Sometimes I'm reading an answer and it has a certain "smell" to it that I can't quite pinpoint, but makes me distrustful of the answer and I feel surprised to see it coming from a user with a high rep. The rep system is what it is, and I'm not arguing against it, but perhaps as a single metric it has too many interpretations. A high rep could mean someone who has a lot of quality questions and answers, but could also mean someone who scrapes a few rep from a large quantity of dubious-quality answers.
I heard once that in the baseball world, a player's batting average is taken into consideration more often than their ability to do homers. Regardless of whether that's true or not, would a "rep per answer" stat be useful? I think it should exclude questions with bounties, but of course that's debatable.
I also wonder if the actual display of such a batting average would cause more "meta-rep gaming" like strategic down-voting - griefers see a high batting average and automatically down-vote or some such...
IMHO, a lot of the value in the rep system is to build literal reputation for a user. A high rep really does bring a bit of prestige, and user who has a high rep will probably (and rightfully) be proud of their rep. Having a high rep means something - why else do people do rep-whoring, or fastest-gun-in-the-west sort of stuff? Ask any user who has more than 5k rep if they'd be happy to have it reset to 1.
My point is that we shouldn't lead ourselves to believe that "the system is designed to produce good answers, nevermind if an answerer has high rep or not", because I don't buy it. Rep-whoring is a symptom of this, I think. A real reputation would be developed if a person is known to consistently produce good, thoughtful answers, and a single number at a glance just doesn't cut it. I guess my desire would be to have the users kept more honest with themselves, and I don't think a rep average is the answer but it does help with evaluating the users, not just the answers.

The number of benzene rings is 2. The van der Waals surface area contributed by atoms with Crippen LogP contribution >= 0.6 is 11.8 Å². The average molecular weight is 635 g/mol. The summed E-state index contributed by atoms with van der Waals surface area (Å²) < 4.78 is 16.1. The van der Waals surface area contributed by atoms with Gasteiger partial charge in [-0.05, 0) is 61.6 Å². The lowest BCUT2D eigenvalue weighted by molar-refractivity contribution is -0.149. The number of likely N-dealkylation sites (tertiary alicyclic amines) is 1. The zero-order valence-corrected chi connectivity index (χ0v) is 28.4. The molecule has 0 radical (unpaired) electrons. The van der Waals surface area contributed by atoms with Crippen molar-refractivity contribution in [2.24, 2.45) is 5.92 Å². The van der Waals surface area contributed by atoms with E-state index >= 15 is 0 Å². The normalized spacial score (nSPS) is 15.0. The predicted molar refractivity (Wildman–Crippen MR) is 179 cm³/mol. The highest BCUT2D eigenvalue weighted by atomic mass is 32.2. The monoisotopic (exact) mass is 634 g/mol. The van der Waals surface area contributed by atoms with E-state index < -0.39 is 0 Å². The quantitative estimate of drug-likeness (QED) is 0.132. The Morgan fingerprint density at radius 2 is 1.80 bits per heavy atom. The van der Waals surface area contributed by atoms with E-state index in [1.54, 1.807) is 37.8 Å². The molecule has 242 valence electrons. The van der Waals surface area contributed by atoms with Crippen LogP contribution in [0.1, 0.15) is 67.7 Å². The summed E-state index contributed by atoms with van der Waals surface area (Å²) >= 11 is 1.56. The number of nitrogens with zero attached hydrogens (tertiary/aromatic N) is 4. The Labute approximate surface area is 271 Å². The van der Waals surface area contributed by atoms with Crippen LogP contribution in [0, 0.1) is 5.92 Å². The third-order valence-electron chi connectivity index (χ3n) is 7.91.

Only a very tiny percentage of users are on often enough to participate in the in-jokes and Jon Skeet fawning, the vast majority of users do not know that so-and-so is full of B.S. and that sort of thing. If you fast-forward a few years, SO will continue to get much more users and things like this will get more and more ambiguous. The average user will need a little more help figuring out who is trustworthy and who is not, and that need will increase as the community gets bigger and bigger.
Hopefully that makes sense. I feel like I've been ranting and that's never been helpful.
devinb provided a very handy list for me to show why rep avg can be a great metric to use: His list is this:
- There are people with many answers in niche tags who would have low rep-per-answer.
- There are people who have many answers in very popular tags who aren't fast enough to get huge upvotes.
- There are people who answer very few questions, but answer them very very thoroughly and get huge upvotes.
- There are people who only answer joke-type questions and get huge (undeserved) upvotes.
- There are people who put off-the-cuff answers on a lot of questions and get a few upvotes.
He also provides a list of things he would have to do in order to increase his rep average:
- Delete my lower voted posts (even if they are still valid and helpful)
- Ignore any low-view tags or questions
- Create a sock-puppet user to upvote all my posts
- Downvote other users to make my posts look more attractive
Here are my responses:
niche areas (gnostradamus also mentions this in his answer): if you're answering questions in a niche area, your rep is already low relative to the # of answers you've posted. You shouldn't be surprised by a corresponding low average. Working in a niche area and providing quality answers anyway despite a low rep score means you wouldn't care about a low rep average either.